Sunday, September 13, 2015

Once in a Great City: A Detroit Story by David Maraniss


My Detroit

In June of 1963 I was still ten years old when a van containing all my family's possessions moved across the open expanse of southern Ontario towards Detroit, MI. My family had sold the family business, a service and gas station in Tonawanda, NY, along with the only home I had ever known, a giant 1830s farm house surrounded by a Post-War Levittown community.

Detroit lured my Dad with hopes for a profitable job in the auto industry, with good benefits and a pension, a job without the physical stress of working outdoors in Buffalo winters.

My grandparents had moved to the Detroit suburbs in 1955 so I was familiar with the long, tedious car ride across Ontario, the dramatic and eerie drive through the Tunnel into Detroit, the sight of the impressive skyscrapers of the city, and the lights along the busy boulevard of Woodward Avenue.

Dad got a job at Chrysler in Highland Park that offered my family a working class lifestyle: school clothes from K-Mart, hamburgers at Peppy's, two cars, a home of our own. Medical insurance meant Mom could get the most up-to-date treatments at Henry Ford Hospital for her autoimmune disease.
Dad at work as an Experimental Mechanic at Chrysler
It was in Metro Detroit where I had many firsts: the tragic murder of President Kennedy, followed by those of  Rev. Martin Luther King and Robert Kennedy; my first mock election when I learned about LBJ and the Great Society; my first interest in 'pop' music, listening to Motown on a transistor radio tuned to CKLW; my first visit to the Detroit Institute of Arts; the 1967 riots; body counts on the news during Vietnam. The first car I knew by sight was the Mustang. We took trips to Belle Isle to watch the freighters go by and see the electric eel at the Aquarium, and to the Detroit Historical Museum, Greenfield Village, the Cranbrook Science Museum, the Detroit Zoo. My first ball game was at Tiger's Stadium.

Dad died seven years ago. He knew he had been lucky to have worked during the Golden Years of the auto industry, a time when a grease-monkey with a high school education could get a Union job and work overtime and make a good salary. His pension allowed my widowed Dad to do whatever he wanted in retirement: buy a cabin, be on the go, eat out.

Dad left me my family's home; it was not even ten years old when my folks purchased it in 1972, a modern ranch on 'Snob Hill'. It was a far cry from the Tonawanda house his family had moved to in 1935 with no heat on the second floor or indoor plumbing.
the realtor's photo of the house in 1972
It was Detroit that made my family's American Dream possible.

Once In A Great City

David Maraniss saw a commercial during the Super Bowl that brought a wave of nostalgia. It inspired him to write Once In A Great City. He focuses on Detroit in 1963, just after the Cuban Missle Crisis, to fall of 1964. It was a time when Detroit was 'on top of the world' with visionary leadership, record breaking profits for the Big Three, and Motown's stars on the rise. It was where President John F. Kennedy first spoke of 'ask not', and where Rev. Martin Luther King first had a dream, and where President Lyndon B. Johnson first spoke about a war on poverty. It is also when legislation to open housing for all persons failed, when Africa American landmarks were being torn down for parking lots, and Malcolm X called for revolution.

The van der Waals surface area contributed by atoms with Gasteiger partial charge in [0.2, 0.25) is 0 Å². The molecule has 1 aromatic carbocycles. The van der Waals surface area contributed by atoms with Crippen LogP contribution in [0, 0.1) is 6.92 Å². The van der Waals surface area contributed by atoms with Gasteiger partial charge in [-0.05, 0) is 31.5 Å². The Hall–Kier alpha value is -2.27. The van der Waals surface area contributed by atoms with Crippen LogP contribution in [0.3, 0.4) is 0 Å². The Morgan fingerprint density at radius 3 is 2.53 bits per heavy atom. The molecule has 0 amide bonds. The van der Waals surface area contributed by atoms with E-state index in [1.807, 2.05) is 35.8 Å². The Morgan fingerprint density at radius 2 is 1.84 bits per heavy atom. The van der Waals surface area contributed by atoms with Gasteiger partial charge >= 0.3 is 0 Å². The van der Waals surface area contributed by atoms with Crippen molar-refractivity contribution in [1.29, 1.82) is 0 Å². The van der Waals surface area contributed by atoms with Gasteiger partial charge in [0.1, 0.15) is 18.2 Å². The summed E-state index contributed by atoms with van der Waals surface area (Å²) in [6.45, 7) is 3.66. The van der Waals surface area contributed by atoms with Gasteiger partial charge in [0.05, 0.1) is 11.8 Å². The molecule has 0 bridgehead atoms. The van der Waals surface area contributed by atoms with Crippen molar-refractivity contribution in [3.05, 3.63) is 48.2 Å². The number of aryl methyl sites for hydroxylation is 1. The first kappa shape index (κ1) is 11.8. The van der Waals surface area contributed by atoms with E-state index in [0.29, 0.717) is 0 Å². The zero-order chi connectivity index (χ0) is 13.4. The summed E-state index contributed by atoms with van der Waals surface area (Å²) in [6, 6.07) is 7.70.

Walk to Freedom June 1963
I loved how Maraniss gives a complete picture of the city, story arcs that fitt together like a jigsaw puzzle to make a Big Picture.

Grinnell Brotheres sold pianos on time, and Cass Tech had great music teachers. Migrants from the South seeking factory jobs brought a rich musical heritage with them. Music flourished in Detroit, jazz and blues and Mowtown.

I had not known about Detroit's bid for the 1968 Olympics, championed by President Kennedy championed. What would have happened if they had won the Olympic bid? Would the 1967 riot still have occurred or would the city have been proactive about solving racial problems? Would things have been different?

Maraniss unravels the underlying roots of Detroit's undoing, evident even at its apex. In a few years riots precipitated white flight. The Walk to Freedom down Woodward Ave. led by Dr. Martin Luther King was eclipsed by racial tension. Foreign cars put America's large gas guzzlers out of business. (Reuther had argued for smaller cars; no one listened.) A Wayne State University report had warned that suburban growth would bode ill for the city. African Americans could not find housing and jobs equal to their education, and their communities were dismantled for 'progress.' Warning signs were dwarfed by the hubris of success.

Maraniss celebrates the heritage that Detroit has given us: a heritage of upward mobility, Motown music, Civil Rights, the Mustang.
1965 Ford Mustang fastback in front the Ford Pavilion at the 1964 World's Fair in New York.
This is an enlightening book. I felt nostalgia and recognition for a Detroit I hardly knew.

See Detroit, once a great city on Youtube here.

I received a free ebook from the publisher through NetGalley in exchange for a fair and unbiased review.

Once In A Great City
David Maraniss
Simon & Schuster
Publication Sept. 15, 2015
$32.50 hard cover
ISBN: 9781476748382